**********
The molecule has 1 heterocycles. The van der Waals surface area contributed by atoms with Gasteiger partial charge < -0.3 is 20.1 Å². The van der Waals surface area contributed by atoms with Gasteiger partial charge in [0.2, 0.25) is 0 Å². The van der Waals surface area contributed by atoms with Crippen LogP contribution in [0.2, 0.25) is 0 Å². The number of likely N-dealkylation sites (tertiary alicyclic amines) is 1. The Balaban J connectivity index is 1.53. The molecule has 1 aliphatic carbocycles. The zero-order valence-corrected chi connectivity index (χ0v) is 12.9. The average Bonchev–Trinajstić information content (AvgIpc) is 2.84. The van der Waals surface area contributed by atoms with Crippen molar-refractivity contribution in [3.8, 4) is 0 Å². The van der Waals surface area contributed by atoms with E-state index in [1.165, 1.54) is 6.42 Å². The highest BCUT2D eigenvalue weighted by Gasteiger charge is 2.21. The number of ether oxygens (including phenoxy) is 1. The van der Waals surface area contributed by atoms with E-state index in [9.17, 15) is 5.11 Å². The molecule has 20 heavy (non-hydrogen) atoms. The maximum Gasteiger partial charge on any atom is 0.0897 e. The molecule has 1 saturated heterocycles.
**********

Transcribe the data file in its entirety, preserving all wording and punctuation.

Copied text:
The molecule has 1 heterocycles. The van der Waals surface area contributed by atoms with Gasteiger partial charge < -0.3 is 20.1 Å². The van der Waals surface area contributed by atoms with Gasteiger partial charge in [0.2, 0.25) is 0 Å². The van der Waals surface area contributed by atoms with Crippen LogP contribution in [0.2, 0.25) is 0 Å². The number of likely N-dealkylation sites (tertiary alicyclic amines) is 1. The Balaban J connectivity index is 1.53. The molecule has 1 aliphatic carbocycles. The zero-order valence-corrected chi connectivity index (χ0v) is 12.9. The average Bonchev–Trinajstić information content (AvgIpc) is 2.84. The van der Waals surface area contributed by atoms with Crippen molar-refractivity contribution in [3.8, 4) is 0 Å². The van der Waals surface area contributed by atoms with E-state index in [1.165, 1.54) is 6.42 Å². The highest BCUT2D eigenvalue weighted by Gasteiger charge is 2.21. The number of ether oxygens (including phenoxy) is 1. The van der Waals surface area contributed by atoms with E-state index in [9.17, 15) is 5.11 Å². The molecule has 20 heavy (non-hydrogen) atoms. The maximum Gasteiger partial charge on any atom is 0.0897 e. The molecule has 1 saturated heterocycles.